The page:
“Have you ever had Peruvian food before?” Parsons asks a couple new to the restaurant. 

Their answer is no.

“If you look at the menu, we have sandwiches and they are delicious,” Parsons tells Chris and Kathy Lacher. “I love them all, but if you want more traditional Peruvian food …”

Parsons steers them to the appetizer list and the causa de pollo, which starts with cold yellow mashed potatoes, which tastes so much better than it sounds, stacked with layers of avocado and chicken salad. It’s also available with shrimp or ceviche.

You’ll find potatoes in many of Peru’s famed dishes. The potato is native to Peru, and there are thousands of varieties.

“The potato originated in Peru, not Ireland or Idaho,” Parsons tells the Lachers.

He also pointed to lomo saltado, a combo of spaghetti in a cream sauce paired with lomo saltado, stir-fried rice dishes and seco de cordero con frijoles, lamb marinated in a cilantro sauce, among other specialties.

Lacher wound up ordering an asada sandwich with Peruvian-style beef on bread from Tribeca Ovens in New York, plated with a red onion Creole sauce on the side. His wife had the lomo saltado made with sautéed bell peppers, onions and beef (chicken also available) served with rice and fries in a delectable sauce.

“It was new to me, but it was delicious,” said Chris Lacher.

“It was superb.” His wife said she liked the savory flavors of her lomo saltado. “We’ll be back,” she said. 

They’ll have lots of company.

“Before we opened, I had no idea what this would mean for Tallahassee,” said Parsons, a financial planner. “It wasn’t until we opened that my world expanded. So many people are saying they appreciate this restaurant opening.

“A lot of people have come from other places and they now live in Tallahassee, and they’ve hungered for a Peruvian restaurant,” he said. “Some get really kind of emotional. They say, ‘This is like home to me.’ This is happening every day. When they leave, they say, ‘Thank you for bringing this to Tallahassee.’”

George Feijoo is one of the grateful.

“I’m of Peruvian descent,” said Feijoo, at the cafe having lunch with friends.
“I was born in New York, grew up in Miami and the rest of my family was all born in Peru. Café de Martín opening in Tallahassee has been huge for me and for my family that lives here.

Cafe De Martin 37 Ccsz

Cafe offers secluded outside seating at the side of the restaurant. Photo by Lindsey Masterson

“We had nowhere else to go to eat Peruvian food, but even being the only place in town, it has not dropped the ball on quality and authenticity,” said Feijoo, a governmental affairs consultant in Tallahassee. “Plates are made with ingredients that are clearly sourced from Peru or places that can give you that authentic taste. The hardest thing in cooking Peruvian food is having authentic ingredients, and they’ve made great strides here. It shows in their food.”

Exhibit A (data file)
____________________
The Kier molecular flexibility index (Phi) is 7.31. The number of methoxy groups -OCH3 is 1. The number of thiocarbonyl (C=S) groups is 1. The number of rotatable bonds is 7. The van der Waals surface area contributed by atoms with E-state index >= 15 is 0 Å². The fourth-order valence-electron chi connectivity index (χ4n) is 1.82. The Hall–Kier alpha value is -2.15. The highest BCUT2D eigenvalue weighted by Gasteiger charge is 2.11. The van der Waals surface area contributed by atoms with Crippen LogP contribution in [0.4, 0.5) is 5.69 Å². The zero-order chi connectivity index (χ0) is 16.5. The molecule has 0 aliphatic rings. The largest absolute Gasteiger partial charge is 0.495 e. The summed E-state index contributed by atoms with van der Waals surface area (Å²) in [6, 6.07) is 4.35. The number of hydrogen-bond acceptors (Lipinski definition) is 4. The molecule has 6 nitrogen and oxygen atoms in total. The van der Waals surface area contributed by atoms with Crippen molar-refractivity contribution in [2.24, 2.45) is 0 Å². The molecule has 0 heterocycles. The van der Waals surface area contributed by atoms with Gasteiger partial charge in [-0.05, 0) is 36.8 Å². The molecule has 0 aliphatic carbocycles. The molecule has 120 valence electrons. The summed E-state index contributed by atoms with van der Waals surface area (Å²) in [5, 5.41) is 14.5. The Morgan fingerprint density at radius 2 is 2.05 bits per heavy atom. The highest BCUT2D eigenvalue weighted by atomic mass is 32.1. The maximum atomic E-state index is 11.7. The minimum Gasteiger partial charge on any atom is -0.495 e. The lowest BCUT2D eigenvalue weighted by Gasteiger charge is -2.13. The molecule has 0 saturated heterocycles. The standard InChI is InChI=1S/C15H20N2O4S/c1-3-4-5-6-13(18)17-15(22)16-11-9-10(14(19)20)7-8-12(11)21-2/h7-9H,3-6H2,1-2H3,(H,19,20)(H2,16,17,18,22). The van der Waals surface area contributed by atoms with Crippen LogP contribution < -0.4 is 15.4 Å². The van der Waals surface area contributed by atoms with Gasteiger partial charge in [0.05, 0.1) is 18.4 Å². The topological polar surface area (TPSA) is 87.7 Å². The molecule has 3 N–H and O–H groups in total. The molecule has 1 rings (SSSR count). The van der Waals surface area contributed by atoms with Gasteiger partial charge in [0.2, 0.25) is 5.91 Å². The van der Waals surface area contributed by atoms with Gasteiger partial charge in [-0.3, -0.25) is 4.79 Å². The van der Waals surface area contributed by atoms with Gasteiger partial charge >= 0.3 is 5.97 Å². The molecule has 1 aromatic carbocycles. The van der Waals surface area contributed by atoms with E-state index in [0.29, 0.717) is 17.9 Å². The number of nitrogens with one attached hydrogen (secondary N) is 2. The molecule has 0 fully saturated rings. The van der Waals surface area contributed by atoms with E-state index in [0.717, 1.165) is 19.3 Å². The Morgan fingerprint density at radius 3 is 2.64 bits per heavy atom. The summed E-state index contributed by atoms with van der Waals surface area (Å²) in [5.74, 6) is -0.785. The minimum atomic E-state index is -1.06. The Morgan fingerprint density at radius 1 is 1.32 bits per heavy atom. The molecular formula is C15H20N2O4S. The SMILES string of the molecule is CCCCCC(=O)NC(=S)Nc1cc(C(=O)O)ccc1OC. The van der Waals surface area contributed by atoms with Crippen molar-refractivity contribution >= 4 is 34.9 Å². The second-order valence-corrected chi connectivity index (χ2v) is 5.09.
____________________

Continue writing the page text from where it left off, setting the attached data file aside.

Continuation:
He applauded the employees as well. “Their staff makes it feel like you’re in Peru when you’re dining here,” he said.

To capture the flavor of Peru, don’t miss ordering chicha morada, a traditional beverage that originated in the Andean regions of Peru but has become a national staple. It’s not on the menu, but you can request it. Chicha Morada is made with purple corn, along with fruit and spices. It is deep purple in color, and it is sweet yet tangy. Delicious.

The cafe has a list of coffee drinks, including a latte, cappuccino, cortado and mochaccino made with organic coffee from Peru and local Midtown Coffee Roasters, with bags for sale at the cafe. You’ll also find beer, such as Modelo Negra, Modelo Rubia and Corona, and wine varietals from Spain, Argentina and Chile. 

My husband and I fell in love with Peruvian cuisine in South Florida, and we’re among the diners who’ve longed for such fare in Tallahassee. We’ve already been to Café de Martín several times, devouring the creamy ají de gallina, the shrimp causa, the beef empanada, lomo saltado and rich, homemade chocolate cake for dessert. It has all been terrific. The food, atmosphere and service add up to a winning trifecta. 

Customer Feijoo summed up his opinion of the restaurant: “We hope to continue to come here for years and years to come.”

The words of customers like Feijoo make Bohorquez smile.

“Customers tell me the food is delicious,” he said. “When I hear that, I’m very happy.”

CafÉ de Martín
2743 Capital Circle NE, (850) 900-5969, cafedemartin.com

Categories: Dining Out